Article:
Kottas (2006) did important early work on the Weibull Dirichlet process mixture model for unknown survival distributions, although their model was limited to estimating the survival distribution component only and did not extend to regression. In contrast, our proposed method links the survival outcome to a multivariate profile, and estimates hazard ratios (in the case where a proportional hazards assumption is satisfied) and median survival times. Moreover, the Weibull Dirichlet process mixture by Kottas (2006) involves mixing on both the shape and scale parameters of the Weibull kernel, while we also propose and discuss the reduced model satisfying the desirable assumption of proportional hazards. Another contribution of our paper is the computation of the posterior predictive distribution of survival time to provide interpretable results. Finally, our methods are readily available in the R package PReMiuM using advanced stateoftheart MCMC algorithms.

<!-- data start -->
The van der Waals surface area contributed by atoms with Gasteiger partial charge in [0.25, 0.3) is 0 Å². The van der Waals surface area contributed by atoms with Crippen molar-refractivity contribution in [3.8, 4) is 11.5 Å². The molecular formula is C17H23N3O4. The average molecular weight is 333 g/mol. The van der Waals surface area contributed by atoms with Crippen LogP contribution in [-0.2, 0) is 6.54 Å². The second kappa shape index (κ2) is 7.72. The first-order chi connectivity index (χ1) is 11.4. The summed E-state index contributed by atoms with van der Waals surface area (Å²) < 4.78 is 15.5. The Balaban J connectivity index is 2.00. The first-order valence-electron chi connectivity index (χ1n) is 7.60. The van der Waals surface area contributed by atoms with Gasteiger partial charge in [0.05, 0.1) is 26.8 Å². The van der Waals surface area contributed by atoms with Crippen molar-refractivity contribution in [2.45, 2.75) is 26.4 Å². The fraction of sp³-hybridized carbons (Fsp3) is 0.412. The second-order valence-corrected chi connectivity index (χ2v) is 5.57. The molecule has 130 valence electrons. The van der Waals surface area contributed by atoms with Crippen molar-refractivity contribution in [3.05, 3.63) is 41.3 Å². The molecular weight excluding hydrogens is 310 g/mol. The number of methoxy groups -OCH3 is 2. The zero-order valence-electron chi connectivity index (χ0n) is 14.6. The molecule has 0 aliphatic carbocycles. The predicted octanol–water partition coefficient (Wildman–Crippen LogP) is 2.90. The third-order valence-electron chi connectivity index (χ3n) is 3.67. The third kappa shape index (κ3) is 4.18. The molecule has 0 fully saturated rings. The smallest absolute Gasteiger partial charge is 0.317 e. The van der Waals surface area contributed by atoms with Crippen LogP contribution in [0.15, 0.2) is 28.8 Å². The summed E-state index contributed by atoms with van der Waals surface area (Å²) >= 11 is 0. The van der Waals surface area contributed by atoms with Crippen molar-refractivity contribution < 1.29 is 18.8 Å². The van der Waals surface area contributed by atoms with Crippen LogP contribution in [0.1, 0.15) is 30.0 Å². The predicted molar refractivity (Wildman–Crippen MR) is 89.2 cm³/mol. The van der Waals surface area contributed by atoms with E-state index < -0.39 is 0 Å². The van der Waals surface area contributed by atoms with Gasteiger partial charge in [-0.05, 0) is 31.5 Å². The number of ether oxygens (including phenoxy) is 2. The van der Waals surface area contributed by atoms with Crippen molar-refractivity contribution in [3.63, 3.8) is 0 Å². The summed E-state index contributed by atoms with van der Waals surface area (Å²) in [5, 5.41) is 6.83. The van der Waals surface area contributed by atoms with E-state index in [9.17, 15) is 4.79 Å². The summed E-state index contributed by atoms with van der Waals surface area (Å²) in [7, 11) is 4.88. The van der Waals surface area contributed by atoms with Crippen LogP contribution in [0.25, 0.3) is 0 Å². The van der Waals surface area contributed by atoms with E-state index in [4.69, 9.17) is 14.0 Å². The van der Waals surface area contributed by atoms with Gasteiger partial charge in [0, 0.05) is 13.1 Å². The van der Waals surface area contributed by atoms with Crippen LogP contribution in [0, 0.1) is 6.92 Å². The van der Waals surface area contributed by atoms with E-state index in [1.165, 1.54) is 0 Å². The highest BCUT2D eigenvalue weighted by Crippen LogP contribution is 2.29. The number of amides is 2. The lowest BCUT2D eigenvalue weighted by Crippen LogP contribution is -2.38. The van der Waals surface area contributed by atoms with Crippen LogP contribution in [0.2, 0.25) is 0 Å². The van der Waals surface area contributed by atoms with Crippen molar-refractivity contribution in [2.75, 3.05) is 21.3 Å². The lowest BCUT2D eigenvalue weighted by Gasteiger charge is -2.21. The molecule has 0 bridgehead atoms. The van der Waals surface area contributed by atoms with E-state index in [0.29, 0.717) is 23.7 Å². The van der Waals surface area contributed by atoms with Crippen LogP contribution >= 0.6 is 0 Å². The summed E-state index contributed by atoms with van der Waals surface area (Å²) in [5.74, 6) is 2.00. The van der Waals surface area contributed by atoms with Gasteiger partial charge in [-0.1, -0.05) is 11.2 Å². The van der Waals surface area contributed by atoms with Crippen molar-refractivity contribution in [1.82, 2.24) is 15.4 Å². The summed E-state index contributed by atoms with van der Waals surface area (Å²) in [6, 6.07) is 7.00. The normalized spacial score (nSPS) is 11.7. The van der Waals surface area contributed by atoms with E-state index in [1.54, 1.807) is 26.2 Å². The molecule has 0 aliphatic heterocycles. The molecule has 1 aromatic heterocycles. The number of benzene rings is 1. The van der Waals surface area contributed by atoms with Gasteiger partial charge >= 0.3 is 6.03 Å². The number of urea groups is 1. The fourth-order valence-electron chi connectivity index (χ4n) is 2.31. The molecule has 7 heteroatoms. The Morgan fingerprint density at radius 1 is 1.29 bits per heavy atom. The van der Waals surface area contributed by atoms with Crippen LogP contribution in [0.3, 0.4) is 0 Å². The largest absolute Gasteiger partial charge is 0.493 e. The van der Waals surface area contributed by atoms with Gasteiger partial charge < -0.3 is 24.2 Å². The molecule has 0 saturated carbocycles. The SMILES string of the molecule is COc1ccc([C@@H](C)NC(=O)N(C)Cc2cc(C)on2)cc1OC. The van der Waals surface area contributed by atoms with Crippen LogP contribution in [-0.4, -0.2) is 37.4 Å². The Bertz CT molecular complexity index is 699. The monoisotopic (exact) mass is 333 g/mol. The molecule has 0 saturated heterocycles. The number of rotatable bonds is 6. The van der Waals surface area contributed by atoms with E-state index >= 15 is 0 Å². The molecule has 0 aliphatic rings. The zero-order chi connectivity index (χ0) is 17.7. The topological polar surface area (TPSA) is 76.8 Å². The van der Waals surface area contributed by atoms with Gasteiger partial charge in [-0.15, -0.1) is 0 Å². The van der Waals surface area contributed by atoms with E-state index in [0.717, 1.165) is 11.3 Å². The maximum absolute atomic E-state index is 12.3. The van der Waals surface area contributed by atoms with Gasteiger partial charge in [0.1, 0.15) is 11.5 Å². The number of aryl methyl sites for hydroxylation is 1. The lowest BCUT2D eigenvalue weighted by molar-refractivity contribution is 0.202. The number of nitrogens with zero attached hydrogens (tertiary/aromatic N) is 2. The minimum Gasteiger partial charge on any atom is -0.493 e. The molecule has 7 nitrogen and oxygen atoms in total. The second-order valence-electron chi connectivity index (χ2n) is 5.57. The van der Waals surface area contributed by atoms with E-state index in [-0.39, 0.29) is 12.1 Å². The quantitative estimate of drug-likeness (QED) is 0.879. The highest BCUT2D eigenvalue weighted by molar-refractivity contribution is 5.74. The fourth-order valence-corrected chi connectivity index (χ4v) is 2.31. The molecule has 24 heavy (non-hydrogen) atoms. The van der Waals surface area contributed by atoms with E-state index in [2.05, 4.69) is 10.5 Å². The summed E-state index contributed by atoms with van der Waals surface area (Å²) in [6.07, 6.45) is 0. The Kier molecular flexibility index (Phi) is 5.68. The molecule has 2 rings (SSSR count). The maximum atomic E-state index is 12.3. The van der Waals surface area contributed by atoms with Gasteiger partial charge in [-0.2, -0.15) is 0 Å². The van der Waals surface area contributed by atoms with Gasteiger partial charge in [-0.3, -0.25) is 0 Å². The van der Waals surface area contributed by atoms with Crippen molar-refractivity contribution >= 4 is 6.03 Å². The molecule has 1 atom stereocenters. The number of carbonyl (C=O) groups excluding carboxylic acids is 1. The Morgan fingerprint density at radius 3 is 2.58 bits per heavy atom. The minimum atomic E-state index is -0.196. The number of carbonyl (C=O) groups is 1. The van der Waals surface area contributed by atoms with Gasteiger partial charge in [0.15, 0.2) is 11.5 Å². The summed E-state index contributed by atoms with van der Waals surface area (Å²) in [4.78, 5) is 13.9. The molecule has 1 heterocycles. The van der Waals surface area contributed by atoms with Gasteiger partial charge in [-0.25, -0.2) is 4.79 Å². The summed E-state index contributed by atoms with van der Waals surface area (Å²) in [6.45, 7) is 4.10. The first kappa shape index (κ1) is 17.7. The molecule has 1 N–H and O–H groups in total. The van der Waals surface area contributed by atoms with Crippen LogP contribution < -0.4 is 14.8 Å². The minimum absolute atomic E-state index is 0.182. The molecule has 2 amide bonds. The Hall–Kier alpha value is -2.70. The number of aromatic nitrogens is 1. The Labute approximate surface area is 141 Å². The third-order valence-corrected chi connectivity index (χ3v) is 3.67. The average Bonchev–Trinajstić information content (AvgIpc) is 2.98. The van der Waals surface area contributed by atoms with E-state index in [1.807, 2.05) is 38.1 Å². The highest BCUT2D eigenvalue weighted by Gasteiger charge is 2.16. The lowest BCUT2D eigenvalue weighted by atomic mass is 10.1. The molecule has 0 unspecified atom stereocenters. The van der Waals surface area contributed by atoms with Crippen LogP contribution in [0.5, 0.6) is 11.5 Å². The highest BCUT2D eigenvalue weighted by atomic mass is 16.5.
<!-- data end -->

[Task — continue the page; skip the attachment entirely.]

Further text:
In this paper, we apply our model to the analysis of sleep data based on a unique cohort of very old women from The Australian Longitudinal Study on Women’s Health (ALSWH). We are interested in learning about the relationship between sleep difficulty and survival in an Australian cohort of old women (Leigh et al. 2016b). Due to the fact that difficulty in sleeping may be related to additional factors which also affect survival (for example, Body Mass Index (BMI), comorbidity, sleep medication use, physical functioning and vitality, mental health), it is also of interest to model the joint effects of sleep difficulty and these additional covariates on survival, via profile regression. Previous analyses (Leigh et al. 2015, 2016a) utilised latent class analysis (LCA) to identify longitudinal patterns (profiles) of sleep difficulty, and then utilised these classes to predict survival, adjusted for various other factors, as well as the interaction between the sleep classes and disease count. In the present paper, profiles are based on the additional covariates as well as sleep difficulty, and thus may better capture the complex interactions between all covariates of interest. Moreover, only a single model fit is required rather than a procedure in steps, which might be unable to model appropriately certain features of the data.